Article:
Concentrations of each TLFA and 13C incorporation into the TLFA as extracted from Bio-Sep® beads after 60 days of incubation with [12C]-toluene, [13C]-α-toluene or [13C7]-toluene, respectively. The data are means of duplicate microcosms. All SD were <20% for the several fatty acids and <8% for the isotope signatures.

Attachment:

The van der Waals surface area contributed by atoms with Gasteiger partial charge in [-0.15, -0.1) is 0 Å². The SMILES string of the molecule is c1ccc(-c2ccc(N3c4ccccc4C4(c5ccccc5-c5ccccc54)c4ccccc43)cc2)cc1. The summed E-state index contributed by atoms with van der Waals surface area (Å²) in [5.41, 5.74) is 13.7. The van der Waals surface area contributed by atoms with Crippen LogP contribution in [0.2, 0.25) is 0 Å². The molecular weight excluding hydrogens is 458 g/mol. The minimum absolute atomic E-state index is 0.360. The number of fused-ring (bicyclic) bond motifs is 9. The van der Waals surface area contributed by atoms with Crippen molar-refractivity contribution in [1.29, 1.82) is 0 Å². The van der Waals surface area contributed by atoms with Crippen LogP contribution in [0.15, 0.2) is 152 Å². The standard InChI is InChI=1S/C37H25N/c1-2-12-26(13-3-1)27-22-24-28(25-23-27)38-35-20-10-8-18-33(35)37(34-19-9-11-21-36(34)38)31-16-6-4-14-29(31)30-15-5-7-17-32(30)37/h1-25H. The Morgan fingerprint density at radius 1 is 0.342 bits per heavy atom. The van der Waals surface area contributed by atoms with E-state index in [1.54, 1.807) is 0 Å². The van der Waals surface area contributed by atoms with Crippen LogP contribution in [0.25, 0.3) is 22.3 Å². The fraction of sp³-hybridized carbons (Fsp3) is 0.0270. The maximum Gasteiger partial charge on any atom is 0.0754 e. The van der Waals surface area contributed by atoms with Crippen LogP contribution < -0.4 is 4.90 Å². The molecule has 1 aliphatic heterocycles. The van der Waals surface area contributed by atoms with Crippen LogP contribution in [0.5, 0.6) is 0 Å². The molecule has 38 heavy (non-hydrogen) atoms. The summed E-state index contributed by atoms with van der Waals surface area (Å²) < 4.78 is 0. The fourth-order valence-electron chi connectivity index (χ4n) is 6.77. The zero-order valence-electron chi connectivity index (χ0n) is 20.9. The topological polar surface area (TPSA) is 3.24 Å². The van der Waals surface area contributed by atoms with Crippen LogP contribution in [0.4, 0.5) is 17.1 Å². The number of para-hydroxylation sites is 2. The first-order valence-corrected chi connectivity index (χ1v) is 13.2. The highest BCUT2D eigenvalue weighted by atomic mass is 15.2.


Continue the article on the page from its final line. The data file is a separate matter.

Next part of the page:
In order to trace the flow of toluene-derived carbon into bacterial biomass, the 13C-incorporation into TLFA was determined. After 60 days, all fatty acids extracted from beads or from liquid culture samples revealed significant labeling, except for the 18:0 fatty acid, which remained almost unlabeled (Fig. 1). Growth on [13C]-α-toluene resulted in a 13C-incorporation into TLFA between 8 and 15 at.%, while maximal labeling with [13C7]-toluene was between 51 and 57 at.%. Thus, [13C7]-toluene-grown microorganisms were labeled between three and six times higher than those grown on [13C]-α-toluene. Interestingly, this indicates a lower ratio of incorporation of 13C from [13C7]-toluene, because it is sevenfold more labeled than [13C]-α-toluene. The result also shows that the methyl moiety of toluene was assimilated in significant amounts by the degraders. The first step of the toluene degradation pathway under anoxic conditions is an addition of fumarate to the methyl moiety of toluene, catalyzed by the enzyme benzylsuccinate synthase (for a review, see Heider, 2007). The benzylsuccinate formed is further transformed into benzoyl-coenzyme A (benzoyl-CoA), bearing the former carbon of the methyl group in the thioester-linked carboxyl group. This functional group can end up in acetyl-CoA, which is a precursor for fatty acid biosynthesis in general. This may explain why the ratio of label incorporation from [13C]-α-toluene appears significantly in the fatty acid pattern, in spite of the fact that the majority of formed acetyl-CoA is considered to be label-free.